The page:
How To Stop Stress Eating For Good, Part 2

In a previous article, I addressed the definition of emotional eating, how to identify the differences between emotional and physical hunger, and ways to combat stress without reaching for food. However, the truth is, there may be moments where we still choose food for stress relief. In this case, the key is to simply choose healthier options to snack on.

The fact is, emotional or stress eating can turn into a seemingly unstoppable cycle. You may have moments of victory, and moments where you finished half the tub of ice cream without thinking. Do not focus on the shame or guilt, but instead choose to keep moving forward. Sometimes the knowledge of not fulfilling your goals causes stress and can lead you to turn back to food. At this moment, it can leave you feeling even worse.

The main thing to ask yourself is: Are you eating to satisfy your emotions, or to satisfy your hunger? This is crucial in being able to separate your feelings from food.

Emotional or Stress Eating Affects Us…


The reason why it can be difficult to stop stress eating is because of the release of dopamine that occurs when you eat. This causes an addictive effect, causing you to want more. It makes you feel good. But ultimately, we know that food will not solve the root problems that are causing stress in our lives. Food s merely a temporary way to sweep our problems under the rug. It’s important to address the issues and seek resolutions.


Comfort foods may bring us emotional comfort for a moment, but the physical effects are not comforting. Naturally, stress eating involves overeating and consequently leads to weight gain, low energy and fatigue, eating disorders, high blood pressure, and other health risks such as diabetes, heart disease, high cholesterol, and cancer.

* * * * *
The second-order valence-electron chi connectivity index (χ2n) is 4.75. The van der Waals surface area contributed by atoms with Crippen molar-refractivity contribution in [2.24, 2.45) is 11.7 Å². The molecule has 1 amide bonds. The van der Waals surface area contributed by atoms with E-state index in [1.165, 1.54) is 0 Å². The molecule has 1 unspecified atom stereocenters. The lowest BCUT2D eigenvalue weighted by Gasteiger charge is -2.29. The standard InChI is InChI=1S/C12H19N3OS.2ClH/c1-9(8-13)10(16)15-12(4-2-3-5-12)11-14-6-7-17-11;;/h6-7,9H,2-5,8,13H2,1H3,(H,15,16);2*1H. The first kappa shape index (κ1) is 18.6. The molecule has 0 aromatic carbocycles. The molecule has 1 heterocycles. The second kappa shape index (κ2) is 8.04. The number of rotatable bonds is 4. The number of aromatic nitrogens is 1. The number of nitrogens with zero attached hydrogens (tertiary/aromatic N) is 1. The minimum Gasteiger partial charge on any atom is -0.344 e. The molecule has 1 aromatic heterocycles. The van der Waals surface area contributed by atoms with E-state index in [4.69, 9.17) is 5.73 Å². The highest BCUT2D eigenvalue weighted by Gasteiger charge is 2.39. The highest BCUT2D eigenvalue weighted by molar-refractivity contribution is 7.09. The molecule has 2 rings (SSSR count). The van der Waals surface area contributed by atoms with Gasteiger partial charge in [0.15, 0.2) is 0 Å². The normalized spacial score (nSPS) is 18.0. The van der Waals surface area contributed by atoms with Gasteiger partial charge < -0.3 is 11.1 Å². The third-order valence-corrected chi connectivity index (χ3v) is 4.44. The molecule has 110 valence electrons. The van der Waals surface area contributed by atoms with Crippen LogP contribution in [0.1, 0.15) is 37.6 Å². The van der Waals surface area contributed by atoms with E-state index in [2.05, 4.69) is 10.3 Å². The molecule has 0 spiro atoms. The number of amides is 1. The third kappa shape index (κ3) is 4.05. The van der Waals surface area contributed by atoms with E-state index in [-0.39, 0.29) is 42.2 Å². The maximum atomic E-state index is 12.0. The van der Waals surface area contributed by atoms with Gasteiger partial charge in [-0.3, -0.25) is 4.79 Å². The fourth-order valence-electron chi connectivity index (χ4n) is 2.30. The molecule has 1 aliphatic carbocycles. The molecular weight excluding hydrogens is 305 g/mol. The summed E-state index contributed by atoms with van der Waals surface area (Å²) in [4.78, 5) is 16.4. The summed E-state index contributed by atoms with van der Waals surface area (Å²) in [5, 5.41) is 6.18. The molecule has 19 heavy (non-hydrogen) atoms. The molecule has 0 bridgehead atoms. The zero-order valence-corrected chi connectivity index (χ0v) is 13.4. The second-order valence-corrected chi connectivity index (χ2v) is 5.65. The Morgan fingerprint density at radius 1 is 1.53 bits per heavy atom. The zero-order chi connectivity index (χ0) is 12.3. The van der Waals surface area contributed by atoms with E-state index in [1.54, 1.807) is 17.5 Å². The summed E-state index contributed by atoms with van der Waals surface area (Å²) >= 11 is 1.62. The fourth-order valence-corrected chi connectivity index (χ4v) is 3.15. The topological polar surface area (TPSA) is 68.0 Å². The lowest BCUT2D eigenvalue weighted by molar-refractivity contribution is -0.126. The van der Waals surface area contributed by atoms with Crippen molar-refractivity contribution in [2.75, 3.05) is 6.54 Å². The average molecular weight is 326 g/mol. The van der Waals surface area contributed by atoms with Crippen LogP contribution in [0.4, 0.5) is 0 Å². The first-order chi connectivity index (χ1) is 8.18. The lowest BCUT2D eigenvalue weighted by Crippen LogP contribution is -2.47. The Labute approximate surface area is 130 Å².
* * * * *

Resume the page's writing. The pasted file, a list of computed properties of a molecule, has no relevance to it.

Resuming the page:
Binge eating disorder is the most common eating disorder in America. It typically leads to a plethora of negative emotions such as anxiety, depression, low self-esteem, and more. In essence, binge eating is a much more intense version of emotional eating. If you struggle with this disorder, please speak with your doctor to address this any disorders to help you on your road to healing.

Productive Ways to Cope with Your Emotions

What happens when you’re feeling down emotionally, or under stress? You likely seek a distraction or some way to feel better. I would like to invite you to try incorporating prayer into your life. Take a moment to talk to God as a friend, expressing how you feel at the moment, and your need for help. You’ll find yourself feeling much calmer and able to think clearly.

Go for walk, get some fresh air, talk to a friend, hug your spouse, cuddle with your pet… there are many ways to cope with stress that do not have negative consequences. Over time, you will find yourself able to turn to healthy options to cope with emotions and stress.

Good for Your Mind, Good for Your Body

As mentioned above, if you find yourself reaching for food, it is better to have a healthy snack. Seek snacks that can help you physiologically! Foods that contain vitamins, magnesium, fiber, and omega-3s will boost your mood, and is equally good for your health! The following categories contain top foods with the highest amounts of benefits: